The Diary of Luz Corazzini

La Sussurrata Desk, Paros

One morning I woke up and decided to change my life.  A revolution has to begin somewhere so I began by changing my work space and rearranging the furniture and painted as much as possible the same color to give the idea of unity. And, even though it may seem strange,  I moved my desk in front of the bed—being claustrophobic, for me it’s better to look at a bed’s open space than to look at a wall’s limits.

The change had a positive effect on me and made me wonder if the same approach could be used for the mind, too. So I continued rearranging.

Sometimes all it takes is a few modifications to create a new reality. Like a music arrangement, re-conceptualization can create a new identity. Just think of Joe Cocker’s version of the Beatle’s “With a Little Help from My Friends“ or Tina Turner’s version of Creedence Clearwater’s “Proud Mary”. The same song but with a different interpretation. Even the same artist can reinterpret himself.  Like Robert Plant’s “Black Dog” before and AFTER. Or The Rolling Stone’s “No Expectations” before and AFTER. And that’s what I want to do—reinterpret myself and my daily life.

Recently  I discovered Luz Corazzini, a woman much like myself.  And with her help, I hope to live my life now like a song that’s changed its arrangement.

(excerpt from The Diary of Luz Corazzini)

Luz Corazzini sat at the kitchen table ripping out pages from her diary–she wasn’t living the life she’d promised herself. But, as an expert in the art of introspection, she wondered if her life was really that out of tune with her desires or if it was simply a problem of narration?

The Diary of Luz Corazzini

Maybe the change that needed to be made was not in what she was doing with her life but in how she was interpreting it. She thought of Raymond Queneau’s book “Exercises in Style” about a man who sees the same stranger twice in one day. The story is simple and boring but Queneau retells it in 99 different ways. Ah, thought Luz, maybe that’s my problem–I need some stylistic variation in my way of thinking. Luz then carefully began taping the ripped pages back into her diary. She sat there staring at them for awhile then began taking notes.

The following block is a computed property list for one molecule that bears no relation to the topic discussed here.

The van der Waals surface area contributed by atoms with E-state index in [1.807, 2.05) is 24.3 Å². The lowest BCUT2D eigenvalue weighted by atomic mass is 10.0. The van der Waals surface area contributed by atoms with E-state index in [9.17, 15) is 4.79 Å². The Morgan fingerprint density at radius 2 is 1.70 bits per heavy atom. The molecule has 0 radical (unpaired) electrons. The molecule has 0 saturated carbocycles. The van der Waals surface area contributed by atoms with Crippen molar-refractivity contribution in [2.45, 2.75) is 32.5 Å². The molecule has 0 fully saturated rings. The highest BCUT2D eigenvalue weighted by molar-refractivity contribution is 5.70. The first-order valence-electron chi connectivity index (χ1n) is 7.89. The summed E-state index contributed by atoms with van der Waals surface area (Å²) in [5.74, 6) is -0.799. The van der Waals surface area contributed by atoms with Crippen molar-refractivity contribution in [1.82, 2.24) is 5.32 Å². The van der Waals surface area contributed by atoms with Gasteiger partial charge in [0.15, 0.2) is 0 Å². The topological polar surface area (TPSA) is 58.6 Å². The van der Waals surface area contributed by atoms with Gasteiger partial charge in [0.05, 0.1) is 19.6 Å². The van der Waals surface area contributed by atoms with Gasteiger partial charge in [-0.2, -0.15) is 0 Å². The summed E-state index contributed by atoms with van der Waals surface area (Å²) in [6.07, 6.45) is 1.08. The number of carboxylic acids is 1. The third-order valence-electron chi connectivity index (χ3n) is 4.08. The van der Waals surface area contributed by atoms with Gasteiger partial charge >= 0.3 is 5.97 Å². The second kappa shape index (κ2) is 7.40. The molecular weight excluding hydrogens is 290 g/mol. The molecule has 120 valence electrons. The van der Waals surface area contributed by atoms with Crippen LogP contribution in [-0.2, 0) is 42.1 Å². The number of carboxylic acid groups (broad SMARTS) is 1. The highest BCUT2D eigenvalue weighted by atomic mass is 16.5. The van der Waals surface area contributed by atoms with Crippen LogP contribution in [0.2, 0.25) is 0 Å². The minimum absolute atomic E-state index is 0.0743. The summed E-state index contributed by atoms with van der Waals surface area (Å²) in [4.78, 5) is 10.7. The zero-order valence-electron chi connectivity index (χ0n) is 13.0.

1.Original version:  Rough night, my sheet was smothering me.  Had a difficult time getting out of bed.

Revised version:  When I woke up this morning, my sheet had become a sail. The window opened, a cool breeze came and took me away. Dazed, for the rest of the day I felt like I was floating.

The Diary of Luz Corazzini

  1. Original version: for lunch I made zucchini

Revised version: Our neighbor had given us four plump bright green zucchini from her garden.  So, with Buffalo Springfield singing “Bluebird” in the background, I sliced then roasted them in the oven.  From our front porch garden, I picked basil for a special vinaigrette. Ah, such an enticing aroma!  I couldn’t resist nibbling on the zucchini before lunchtime!

The Diary of Luz Corazzini

  1. Original version: Went out to eat with Hugh last night and he kept looking at me with a blank face. So I turned towards the sea.

Revised version: Last night we went to eat at our favorite seaside taverna.  The air was warm and heavy hugging my arms like a cashmere sweater. Mesmerized by the moon’s reflection, I couldn’t help but look constantly towards the sea despite Hugh’s intense gaze.  But when our eyes finally met, I knew that he was the man of my life.

The Diary of Luz Corazzini

After several re-reads, Luz realized she was no Virginia Woolf and rewriting her diary would take a great deal of effort.  However, she was going in the right direction. With a little practice, Luz would turn her life story into a bestseller.

… … …

“Memory Make-over”

Chaotic dreams woke Luz up.  To shake them, she got on her feet, sang “Zippity Do Dah”, did 21 Tibetan Rite spins, then headed to the kitchen for some coffee.

The Diary of Luz Corazzini

Luz decided that before updating her diary with new entries, first she had to rewrite the old ones. A poorly interpreted past could have a negative influence on her. Why risk rereading her diary only to think “what a dreary life I’m leading”. Luz wanted to remember her past with pleasure and not with a sense of failure.

 Memory is a form of imagination.

The best way to learn about writing is to read. So Luz, after much thinking, made a list of 5 books she’d read that could give her some inspiration…